By early 1978, she was in a special facility for problem pupils where she was described by staff as being suicidal. That same summer, Spencer was arrested for shooting out the windows of the nearby Cleveland Elementary School with a BB gun as well as for petty theft. Placed on probation, her case worker arranged a psychiatric evaluation which recommended that she be placed in a hospital due to her depression but her father refused to allow it.
In the months leading up to the shooting, she became even more antisocial. Students who knew Spencer would later describe her hatred of police officers and that she had talked about "doing something big to get on TV." She had also made a number of other statements such as , "one of these mornings, you're gonna look for me" and "you don't have to wait very long to see what is going on with me." Nobody would pay attention to these threats until afterward.
In Christmas of that same year, her father gave her a Ruger semiautomatic .22 caliber rifle with five hundred rounds of ammunition. Spencer would later state, "I asked for a radio and he bought me a gun." Whatever her father's intention, she interpreted his gift as a tacit endorsement of her committing suicide. The shooting would occur a month later.
After being taken into custody, Spencer was found to test positive for drugs although there was no indication that she had been drunk or unusually high at the time of the shooting. A psychiatric assessment ruled out the possibility of an insanity defense and she was tried as an adult despite her age. Pleading guilty to two counts of murder and assault with a deadly weapon, she was sentenced to life imprisonment with a minimum of twenty-five years and sent to the California Institution for Women in Chino, California.
Since her incarceration began, Spencer has made numerous applications for parole which have all been denied. Her most recent application was in 2009 and she will not be eligible again until 2019. Over the years, she has repeatedly minimized her own responsibility for the shootings by stressing her history of childhood abuse. She has also insisted that she was on PCP and alcohol when she opened fire and that her attorney and the state conspired to hide her drug test results. Her attorney and the prosecutor have both publicly denied these allegations.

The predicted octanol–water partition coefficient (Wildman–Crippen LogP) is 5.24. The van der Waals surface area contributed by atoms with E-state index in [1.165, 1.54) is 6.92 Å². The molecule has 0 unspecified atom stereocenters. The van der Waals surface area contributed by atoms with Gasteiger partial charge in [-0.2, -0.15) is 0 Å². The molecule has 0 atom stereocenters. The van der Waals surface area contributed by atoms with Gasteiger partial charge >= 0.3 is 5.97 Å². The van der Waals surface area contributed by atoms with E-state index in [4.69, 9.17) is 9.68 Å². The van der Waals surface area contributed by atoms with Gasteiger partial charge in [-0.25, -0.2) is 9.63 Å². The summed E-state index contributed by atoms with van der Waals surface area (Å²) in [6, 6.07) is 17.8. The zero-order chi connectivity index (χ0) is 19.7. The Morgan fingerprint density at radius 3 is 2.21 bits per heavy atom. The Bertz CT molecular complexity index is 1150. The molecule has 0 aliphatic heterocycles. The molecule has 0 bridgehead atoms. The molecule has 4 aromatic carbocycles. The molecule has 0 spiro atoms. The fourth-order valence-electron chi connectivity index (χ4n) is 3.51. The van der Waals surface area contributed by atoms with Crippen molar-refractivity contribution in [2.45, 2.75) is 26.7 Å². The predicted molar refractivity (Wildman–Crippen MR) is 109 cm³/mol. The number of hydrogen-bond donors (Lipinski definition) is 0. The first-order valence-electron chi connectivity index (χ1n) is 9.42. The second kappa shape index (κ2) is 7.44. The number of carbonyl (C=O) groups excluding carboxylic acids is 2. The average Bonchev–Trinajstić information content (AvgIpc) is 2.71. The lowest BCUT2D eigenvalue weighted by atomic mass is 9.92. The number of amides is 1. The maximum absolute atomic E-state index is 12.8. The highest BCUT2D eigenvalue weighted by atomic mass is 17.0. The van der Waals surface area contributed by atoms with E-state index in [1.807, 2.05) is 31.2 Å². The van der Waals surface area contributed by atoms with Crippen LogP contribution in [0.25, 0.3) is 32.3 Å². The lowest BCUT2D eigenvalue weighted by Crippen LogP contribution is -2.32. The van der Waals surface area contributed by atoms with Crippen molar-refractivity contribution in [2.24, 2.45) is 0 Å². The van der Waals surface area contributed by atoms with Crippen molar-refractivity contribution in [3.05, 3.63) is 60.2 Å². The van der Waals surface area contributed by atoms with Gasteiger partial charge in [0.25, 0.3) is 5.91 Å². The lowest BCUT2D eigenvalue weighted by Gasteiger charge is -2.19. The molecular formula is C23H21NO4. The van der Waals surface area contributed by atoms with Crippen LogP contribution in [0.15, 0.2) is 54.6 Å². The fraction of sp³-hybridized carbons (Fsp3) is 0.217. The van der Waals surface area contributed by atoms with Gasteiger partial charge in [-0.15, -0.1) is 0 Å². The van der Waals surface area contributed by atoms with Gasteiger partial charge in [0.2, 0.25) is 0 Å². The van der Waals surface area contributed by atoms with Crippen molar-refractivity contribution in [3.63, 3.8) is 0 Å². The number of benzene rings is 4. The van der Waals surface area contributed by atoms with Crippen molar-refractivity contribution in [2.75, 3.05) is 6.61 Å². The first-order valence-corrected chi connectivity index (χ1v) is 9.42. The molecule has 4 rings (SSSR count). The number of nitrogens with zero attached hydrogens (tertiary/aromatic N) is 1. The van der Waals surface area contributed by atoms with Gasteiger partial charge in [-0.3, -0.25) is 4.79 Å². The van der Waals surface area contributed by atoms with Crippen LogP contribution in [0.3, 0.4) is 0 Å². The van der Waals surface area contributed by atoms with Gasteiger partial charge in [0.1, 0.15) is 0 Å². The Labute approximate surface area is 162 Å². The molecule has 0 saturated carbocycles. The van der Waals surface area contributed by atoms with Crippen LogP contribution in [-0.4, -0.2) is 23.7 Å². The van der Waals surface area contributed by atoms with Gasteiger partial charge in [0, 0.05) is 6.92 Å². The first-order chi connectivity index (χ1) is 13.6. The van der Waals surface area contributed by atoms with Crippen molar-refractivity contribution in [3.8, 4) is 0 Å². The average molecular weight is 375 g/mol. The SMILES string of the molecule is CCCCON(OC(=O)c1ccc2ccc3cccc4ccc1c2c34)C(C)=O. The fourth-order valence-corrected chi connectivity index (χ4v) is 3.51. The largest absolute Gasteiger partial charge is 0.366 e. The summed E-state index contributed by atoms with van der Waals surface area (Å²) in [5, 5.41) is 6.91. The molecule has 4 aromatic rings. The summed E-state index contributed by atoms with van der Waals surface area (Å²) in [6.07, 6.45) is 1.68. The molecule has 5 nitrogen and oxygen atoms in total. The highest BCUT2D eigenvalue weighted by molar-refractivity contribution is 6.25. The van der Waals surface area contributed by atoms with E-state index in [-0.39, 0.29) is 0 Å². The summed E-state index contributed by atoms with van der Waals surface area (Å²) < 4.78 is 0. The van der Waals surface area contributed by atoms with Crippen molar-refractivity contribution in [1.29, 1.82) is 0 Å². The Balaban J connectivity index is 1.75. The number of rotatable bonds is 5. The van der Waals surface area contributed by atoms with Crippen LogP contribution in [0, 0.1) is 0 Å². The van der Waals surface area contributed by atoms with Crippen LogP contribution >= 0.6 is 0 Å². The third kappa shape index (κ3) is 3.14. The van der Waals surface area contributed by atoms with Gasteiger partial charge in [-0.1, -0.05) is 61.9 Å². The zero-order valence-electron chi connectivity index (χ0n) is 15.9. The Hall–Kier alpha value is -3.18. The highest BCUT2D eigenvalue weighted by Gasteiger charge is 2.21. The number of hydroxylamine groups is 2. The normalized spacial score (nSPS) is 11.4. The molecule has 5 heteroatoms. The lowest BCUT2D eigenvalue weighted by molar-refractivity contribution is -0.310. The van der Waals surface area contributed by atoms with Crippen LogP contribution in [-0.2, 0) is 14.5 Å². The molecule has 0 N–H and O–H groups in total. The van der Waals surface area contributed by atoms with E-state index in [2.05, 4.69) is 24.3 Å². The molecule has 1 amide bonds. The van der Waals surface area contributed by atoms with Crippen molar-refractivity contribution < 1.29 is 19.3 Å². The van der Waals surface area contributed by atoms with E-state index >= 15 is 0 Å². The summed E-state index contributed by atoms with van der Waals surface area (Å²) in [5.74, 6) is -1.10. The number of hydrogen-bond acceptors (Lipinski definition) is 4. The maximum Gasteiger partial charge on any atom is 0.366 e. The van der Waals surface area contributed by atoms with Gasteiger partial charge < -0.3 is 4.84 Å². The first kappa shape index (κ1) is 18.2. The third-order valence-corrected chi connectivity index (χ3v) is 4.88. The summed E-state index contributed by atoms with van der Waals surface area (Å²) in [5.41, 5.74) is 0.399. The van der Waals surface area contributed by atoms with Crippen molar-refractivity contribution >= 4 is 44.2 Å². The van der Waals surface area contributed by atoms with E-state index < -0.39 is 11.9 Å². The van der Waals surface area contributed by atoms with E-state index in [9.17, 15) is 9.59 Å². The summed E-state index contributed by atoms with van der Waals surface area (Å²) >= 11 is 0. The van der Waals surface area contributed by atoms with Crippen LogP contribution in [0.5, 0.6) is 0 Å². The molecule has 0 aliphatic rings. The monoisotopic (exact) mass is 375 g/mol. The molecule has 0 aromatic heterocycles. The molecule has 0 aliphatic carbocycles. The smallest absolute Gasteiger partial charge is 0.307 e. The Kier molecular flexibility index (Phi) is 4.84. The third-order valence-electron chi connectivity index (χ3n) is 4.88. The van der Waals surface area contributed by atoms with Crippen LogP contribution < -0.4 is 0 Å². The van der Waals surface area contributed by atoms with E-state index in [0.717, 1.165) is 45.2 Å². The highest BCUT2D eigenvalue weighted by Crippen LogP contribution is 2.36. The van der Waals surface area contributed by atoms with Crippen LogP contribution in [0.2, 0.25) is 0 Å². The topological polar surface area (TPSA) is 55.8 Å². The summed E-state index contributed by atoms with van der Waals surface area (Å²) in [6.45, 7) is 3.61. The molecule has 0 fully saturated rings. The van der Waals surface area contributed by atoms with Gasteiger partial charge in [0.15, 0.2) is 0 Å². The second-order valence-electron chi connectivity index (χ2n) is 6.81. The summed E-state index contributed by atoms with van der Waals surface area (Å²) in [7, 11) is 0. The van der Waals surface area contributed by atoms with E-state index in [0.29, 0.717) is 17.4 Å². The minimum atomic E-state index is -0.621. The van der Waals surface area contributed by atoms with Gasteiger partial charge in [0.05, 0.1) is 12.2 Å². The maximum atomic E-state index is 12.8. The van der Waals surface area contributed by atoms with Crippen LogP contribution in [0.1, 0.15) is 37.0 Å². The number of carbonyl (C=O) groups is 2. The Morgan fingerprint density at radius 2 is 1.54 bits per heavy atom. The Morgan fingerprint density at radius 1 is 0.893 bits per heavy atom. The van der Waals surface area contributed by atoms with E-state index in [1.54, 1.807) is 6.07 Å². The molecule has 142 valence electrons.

Now in her fifties, Spencer has been largely forgotten due to more recent school shootings that have received far greater media attention. As some commentators have noted, the Cleveland Elementary School shooting is rarely included in timelines of mass school shootings. Whether this is due to the sheer rarity of female school shooters or the comparatively small number of fatalities involved, the parallels between Spencer and other disaffected youths such as Adam Lanza and Elliot Rodger are too obvious to ignore.
More and more, the deadly consequences of combining psychological disturbance and easy access to high-powered weapons are becoming readily apparent. Whether the political fallout of incidents such as these will lead to real change or not depends on political will and a determination not to allow school shootings and similar tragedies to be simply forgotten.
In 1983, San Diego's Cleveland Elementary School was closed due to declining enrolment and a new school was opened on the site. Just a few years later, a second school shooting occurred at the Cleveland Elementary School in Stockton, California and many survivors of Brenda Spencer's rampage reported feeling a renewed sense of trauma over the similarities to what they experienced.
As school shootings continue, this is a trauma that far more victims and their families will undergo with time.